I love the raw sound and the power of Rush's debut. I know, I know, poor old John Rutsey can't buy a ride when it comes to Neil Peart, and the lyrics are about as deep as a puddle, but man, does Alex Lifeson shred on that record or what. Few songs sound good loud. Working Man sounds at its most pure when the volume is turned all the way to the right and if you can break that fucker off, do it.
An editor (pictures not words) by trade, I'm inclined to making small adjustments, fractions of fractions of seconds. Editing is storytelling because editing is pacing. My approach to writing is similar, I consider myself less of a writer and more of a rewriter. I've shared a few, what I consider 'early versions,' of these posts with some of my fellow bloggers-in-arms and each has preferred the raw to the wrought. Clearly there is no accounting for taste. At least I wasn't told that what I wrote was underdone.So, I'm trying to let things go a little more ragged, more Rush less Moving Pictures so to speak. I'm not quite ready to go full-on '72 Keith Richards, but I want to get there, someday, maybe. Then again, who wouldn't? As Bobby Keyes said about living in France while recording Exile on Main St., 'that's shitting in high cotton.' And, no, I don't know what that means either.
Saga, now that I think of it, does have a ragged polish to it, maybe that's why it's so damn good. Bit of a spoiler, I take Brian K. Vaughn to task in this review. Yes, he's a titan, but that doesn't mean a critique of his work shouldn't push back a bit. Here's the thing I'm learning as write about comics: sycophants don't surf. Nobody wants to read a blogger give a writer or artist a tongue-bath. Same goes for the formulaic approach that includes a paragraph towards the end to 'discuss' the art. I'll grant that writing about comic book art isn't easy, get over it. Saga squares words and pictures like few series nowadays. Vaughn without Staples or the other way round wouldn't be as good; and it wouldn't be Saga.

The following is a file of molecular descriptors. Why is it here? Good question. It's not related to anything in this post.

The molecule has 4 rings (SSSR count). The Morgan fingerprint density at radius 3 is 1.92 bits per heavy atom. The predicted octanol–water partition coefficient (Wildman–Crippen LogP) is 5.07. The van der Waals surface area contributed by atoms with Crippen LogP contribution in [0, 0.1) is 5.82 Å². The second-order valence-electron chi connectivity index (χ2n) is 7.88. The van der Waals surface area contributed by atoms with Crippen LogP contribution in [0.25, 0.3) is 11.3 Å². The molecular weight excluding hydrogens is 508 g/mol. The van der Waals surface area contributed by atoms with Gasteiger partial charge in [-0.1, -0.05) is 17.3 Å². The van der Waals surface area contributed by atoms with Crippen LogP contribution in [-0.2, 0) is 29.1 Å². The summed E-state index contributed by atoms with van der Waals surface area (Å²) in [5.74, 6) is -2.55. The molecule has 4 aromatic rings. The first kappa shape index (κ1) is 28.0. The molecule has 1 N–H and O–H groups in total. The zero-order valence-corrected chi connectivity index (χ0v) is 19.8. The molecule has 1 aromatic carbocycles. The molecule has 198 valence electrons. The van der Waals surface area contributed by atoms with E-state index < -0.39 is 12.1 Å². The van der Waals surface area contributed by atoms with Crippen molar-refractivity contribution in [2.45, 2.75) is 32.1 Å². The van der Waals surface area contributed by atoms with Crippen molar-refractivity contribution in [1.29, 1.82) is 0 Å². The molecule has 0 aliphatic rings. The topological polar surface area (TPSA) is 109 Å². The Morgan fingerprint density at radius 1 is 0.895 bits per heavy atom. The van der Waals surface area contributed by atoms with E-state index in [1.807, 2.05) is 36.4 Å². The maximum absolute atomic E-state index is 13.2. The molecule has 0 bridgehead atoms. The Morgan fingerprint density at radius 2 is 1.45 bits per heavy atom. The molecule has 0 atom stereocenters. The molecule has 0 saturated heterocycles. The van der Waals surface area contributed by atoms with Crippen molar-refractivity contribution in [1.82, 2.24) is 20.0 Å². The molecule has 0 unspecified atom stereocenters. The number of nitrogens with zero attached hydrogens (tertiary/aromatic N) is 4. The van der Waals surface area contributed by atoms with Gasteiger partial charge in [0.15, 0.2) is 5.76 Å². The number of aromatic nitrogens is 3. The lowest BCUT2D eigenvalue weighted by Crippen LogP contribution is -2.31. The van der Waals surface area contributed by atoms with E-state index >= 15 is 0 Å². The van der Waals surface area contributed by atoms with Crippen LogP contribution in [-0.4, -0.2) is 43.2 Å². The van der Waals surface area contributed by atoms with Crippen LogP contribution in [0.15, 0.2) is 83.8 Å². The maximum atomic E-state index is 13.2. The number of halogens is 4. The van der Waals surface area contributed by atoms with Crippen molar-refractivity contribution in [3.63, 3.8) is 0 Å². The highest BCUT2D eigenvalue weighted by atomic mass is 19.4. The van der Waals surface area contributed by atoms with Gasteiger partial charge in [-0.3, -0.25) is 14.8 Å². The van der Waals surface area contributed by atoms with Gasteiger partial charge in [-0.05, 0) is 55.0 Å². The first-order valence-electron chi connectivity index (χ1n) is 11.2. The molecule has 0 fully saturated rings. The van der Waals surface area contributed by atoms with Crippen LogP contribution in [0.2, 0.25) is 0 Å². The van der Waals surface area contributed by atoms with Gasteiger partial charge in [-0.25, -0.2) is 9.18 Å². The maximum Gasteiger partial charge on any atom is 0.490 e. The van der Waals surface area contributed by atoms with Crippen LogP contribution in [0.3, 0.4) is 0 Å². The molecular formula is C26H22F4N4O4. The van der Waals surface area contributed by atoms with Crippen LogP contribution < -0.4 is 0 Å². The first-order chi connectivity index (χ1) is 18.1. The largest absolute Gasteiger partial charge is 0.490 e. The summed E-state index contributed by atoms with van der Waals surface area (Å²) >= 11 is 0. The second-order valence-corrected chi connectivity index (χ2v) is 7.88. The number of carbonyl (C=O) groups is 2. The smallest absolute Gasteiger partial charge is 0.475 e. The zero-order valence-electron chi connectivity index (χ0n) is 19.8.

Thanks as always to inestimable talents of Mr. Djeljosevic and a special thanks to Jason Sacks at Comics Bulletin. Sir, it's always nice to be wanted. And a shout out to my soon to be collaborator and wheel man Daniel Elkin who has generously allowed me to ride shotgun on an upcoming series review for the very same Comics Bulletin. Here's a sample of the raw and the cooked -- a FYC ref., really? where the hell did that come from!?! -- on Saga #3, hit the ellipse for the link:
Artist Fiona Staples fashions a design for Izabel that is without question, ingenious. Beyond Izabel's free-floating jejunum, Staples also adds little details like star-shaped earrings, bulky bracelets and a t-shirt emblazoned with a heat aflame, all of which flesh out Izabel and make her live. Izabel is the latest exemplar of the idiosyncrasy of Saga. Staples distinctive style complements Vaughn's writing and vice versa to create something that could only be Saga …